« Reply #4 on: March 05, 2016, 13:02 »
I think any camera that has APS C will do for the beginning.

« Reply #5 on: March 05, 2016, 13:02 »
For example Sony A6000 or Canon 60d

« Reply #6 on: March 05, 2016, 14:30 »
Many agencies accept images from smartphones. Might be a good way to try stock without investing too much. iphone, a good samsung etc... with good light should be enough to get you going.

Or buy a used camera from friends who are upgrading. For photos even a four year old camera is more than enough.

« Reply #7 on: March 05, 2016, 15:15 »
Many agencies accept images from smartphones. Might be a good way to try stock without investing too much. iphone, a good samsung etc... with good light should be enough to get you going.

Or buy a used camera from friends who are upgrading. For photos even a four year old camera is more than enough.

read my thoughts, though i did not voiced it in my suggestion, since i am not a mob camera convert. in fact i don't even own a mob.
but yes, using the mob will actually put you in the trend want list. agencies do , crazy or not believe it, they seem to be steering this direction.
evidence is in all the local newspaper etc that have fired their photographers and are using mainly
free mob photos from the readers. cheapskate as usual, but you cannot deny the harsh reality.'s like the way of the dinosaur all over again..
from film to digital, from wedding pros to my cousins' cousin's a photographer and do weddings,..
to the utterly ridiculous movies with shaky camera becoming now the current rage  even up to
the totally amateurish ads being using by famous manufacturers etc .

grab the chance, it may not last, .. and when the time does come for pro cameras to be needed,
you will be an expert photographer by then, and would have saved enough money for a good pro
system.  if this trend of mob camera and amateurish bad photos does not end,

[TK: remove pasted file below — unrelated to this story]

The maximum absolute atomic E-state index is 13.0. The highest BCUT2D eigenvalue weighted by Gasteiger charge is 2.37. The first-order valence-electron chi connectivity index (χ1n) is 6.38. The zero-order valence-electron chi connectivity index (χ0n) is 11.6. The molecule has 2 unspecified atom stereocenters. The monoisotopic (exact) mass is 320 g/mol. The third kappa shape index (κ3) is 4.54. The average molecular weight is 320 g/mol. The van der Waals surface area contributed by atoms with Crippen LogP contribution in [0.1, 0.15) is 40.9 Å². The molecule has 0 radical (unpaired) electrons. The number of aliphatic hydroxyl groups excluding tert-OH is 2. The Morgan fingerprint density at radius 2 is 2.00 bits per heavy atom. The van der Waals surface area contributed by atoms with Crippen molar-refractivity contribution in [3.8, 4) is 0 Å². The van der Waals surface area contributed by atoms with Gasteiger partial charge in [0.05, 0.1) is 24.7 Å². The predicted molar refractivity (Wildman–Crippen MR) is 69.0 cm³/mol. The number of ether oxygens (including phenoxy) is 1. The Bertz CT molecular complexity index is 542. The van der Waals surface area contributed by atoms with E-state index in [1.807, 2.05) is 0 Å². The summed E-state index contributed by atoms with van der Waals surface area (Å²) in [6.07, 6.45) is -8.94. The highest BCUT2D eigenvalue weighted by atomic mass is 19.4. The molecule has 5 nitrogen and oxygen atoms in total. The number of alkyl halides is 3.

well, you did not waste any money on an investment you did not need.

« Reply #8 on: April 20, 2016, 02:46 »
For me, I would recommend the Nikon D5300. I believe that Nikon is a great choice for a general purpose DSLR. our family is a great fan of Nikon. We have been using our camera for so many years.


« Reply #9 on: April 20, 2016, 05:53 »
Everything is great nowadays you can't go wrong with any brand. But as a general rule the big DSLR-brands like Canon, Nikon offer less for the buck in the entry-level league but have much better upgrade possibilities (more professional bodies and a larger lens choice) while smaller DSLR-Brands like Sony and Pentax offer more sometimes much more for the buck in the entry-level class but doesn't have the same upgrade possibilities like Canon or Nikon. Sony may leave DSLR and concentrate solely on EVIL, but Pentax is a rather save choice they have great and userfriendly entry-level cameras. Despite asking specific for DSLR I would have at least a look at MfT (Olympus and Pansasonic) or EVIL (Sony and Fuji) because the mirror in the DSLR is a bit from the past (the DSLR-Systems are still great and professional and most developed though).

« Reply #10 on: April 20, 2016, 11:22 »
Dsheppard90 posted 7 weeks ago - wonder what he/she got??

« Reply #11 on: April 20, 2016, 15:47 »
Dsheppard90 posted 7 weeks ago - wonder what he/she got??

A Kodak Brownie....